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Kelly (Constance Towers), a prostitute who wants to transform her life, beats up her pimp, takes the 75 dollars he owes her, and leaves town. Winding up in the small town of Grantville, she turns a trick with Griff (Anthony Eisley), who is actually the sheriff. After paying her for sex, Griff tells Kelly that Grantville is a clean town and orders her out, though he refers her to a brothel in a neighboring city. Instead, Kelly makes a final break with her past and becomes a nurse's aide at the local children's hospital. In ...

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Gissinglover

May 18, 2020

An Affair In Grantsville

Samuel Fuller's (1912 1997) gifts as a director of low-budget, sensationalistic, and morally provocative films are on full display in this 1964 movie, "The Naked Kiss", which Fuller also produced and wrote. This black-and- white film features Constance Towers as Kelly, a prostitute seeking to make a new life for herself, Anthony Griff as Captain Griff of the local police force, and Michael Dante, as Grant, the wealthiest resident of the town which bears his name who hopes to marry Kelly. The American small town of Grantsville also is a prominent character in the film.

In its story of a prostitute, brothels, and pimps, the film has its share of sleaze and violence. In the movie's most memorable scene, Kelly beats her pimp, who has shaven her bald, before she is forced to flee the city and practice her trade in small towns. When she arrives in Grantsville, Captain Griff purchases her services while advising her to relocate in a popular brothel in a town across the river. Kelly, who loves Beethoven and his Moonlight Sonata, Goethe, and Lord Byron, decides instead to make a new life. She gives up prostitution to work as a nursing assistant in the town hospital for handicapped children and establishes a remarkable rapport with her patients.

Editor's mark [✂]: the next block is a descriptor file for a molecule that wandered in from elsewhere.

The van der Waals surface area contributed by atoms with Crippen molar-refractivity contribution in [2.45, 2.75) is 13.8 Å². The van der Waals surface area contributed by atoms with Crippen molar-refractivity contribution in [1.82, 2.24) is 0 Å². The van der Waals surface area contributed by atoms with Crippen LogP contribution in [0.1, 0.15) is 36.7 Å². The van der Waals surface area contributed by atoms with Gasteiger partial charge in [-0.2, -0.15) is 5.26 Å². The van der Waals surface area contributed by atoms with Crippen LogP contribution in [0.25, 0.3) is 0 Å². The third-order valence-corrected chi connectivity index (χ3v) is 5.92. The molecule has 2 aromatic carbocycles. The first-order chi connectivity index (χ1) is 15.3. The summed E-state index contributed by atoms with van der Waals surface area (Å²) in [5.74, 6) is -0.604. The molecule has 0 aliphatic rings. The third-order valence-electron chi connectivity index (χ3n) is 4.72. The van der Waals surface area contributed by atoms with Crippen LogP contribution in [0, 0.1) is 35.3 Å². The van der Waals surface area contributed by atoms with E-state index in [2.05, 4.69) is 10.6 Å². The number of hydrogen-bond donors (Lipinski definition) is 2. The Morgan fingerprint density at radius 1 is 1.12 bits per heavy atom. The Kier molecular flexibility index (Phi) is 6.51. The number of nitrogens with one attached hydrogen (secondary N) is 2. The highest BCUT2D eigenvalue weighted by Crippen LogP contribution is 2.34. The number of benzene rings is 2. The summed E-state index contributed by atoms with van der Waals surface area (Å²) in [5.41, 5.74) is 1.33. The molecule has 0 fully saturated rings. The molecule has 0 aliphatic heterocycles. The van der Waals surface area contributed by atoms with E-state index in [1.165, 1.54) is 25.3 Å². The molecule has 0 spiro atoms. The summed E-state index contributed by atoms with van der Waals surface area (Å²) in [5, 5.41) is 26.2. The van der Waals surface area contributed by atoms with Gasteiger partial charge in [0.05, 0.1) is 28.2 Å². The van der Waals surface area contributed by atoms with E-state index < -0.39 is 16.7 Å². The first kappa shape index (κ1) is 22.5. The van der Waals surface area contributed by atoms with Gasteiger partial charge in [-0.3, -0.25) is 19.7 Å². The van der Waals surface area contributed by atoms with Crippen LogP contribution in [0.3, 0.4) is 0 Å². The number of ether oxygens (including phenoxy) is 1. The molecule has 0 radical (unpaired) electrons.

As the story progresses, Kelly attracts the attention of the wealthy and idle Grant. When the two fall in love, Kelly tells Grant of her life as a prostitute, but Grant continues ardent and proposes. Kelly feels she has found a life. When she finds Grant about to molest a young girl, she kills Grant n a fit of rage. Although Griff is skeptical of her claims and a host of witnesses testify against, Kelly, the true story eventually comes out. In an ambiguous ending, Kelly leaves Grantsville as an independent and free woman. With her independence and life as a prostitute, Kelly sees life as gaining its meaning from love and from forming a lasting relationship with a man. This is a traditional, moralizing theme at the heart of this film.

The movie includes a great deal of toughness together with caricature, sentimentality, and moralizing. The little town of Grantville has its virtues but is also a place of sexual repression and, of course, hypocrisy. Kelly is a practitioner of her trade but also educated with a mind and heart of her own. She finds, as she tells a young woman who wants to work in the brothel across the river, that prostitution results in a life of contempt for oneself and contempt for men. It results in a loveless, childless life for the woman and in lifelong loneliness. Kelly beats the madam who tries to recruit her friend into the brothel and gives her friend a large sum of money on condition that she will not use it for an abortion - which in the morality of this film is viewed as a grave sin. With the sensationalism of the film's themes and the manner of their presentation, "The Naked Kiss" takes seriously what are now considered traditional values.

This noir film thus looks two ways towards the lurid and the sensational and towards the traditional and sentimental. In this respect, it shares many traits with other noir literature and film. Admirers of noir and of Samuel Fuller will enjoy this apparently critical and yet traditionally themed movie.

Robin Friedman

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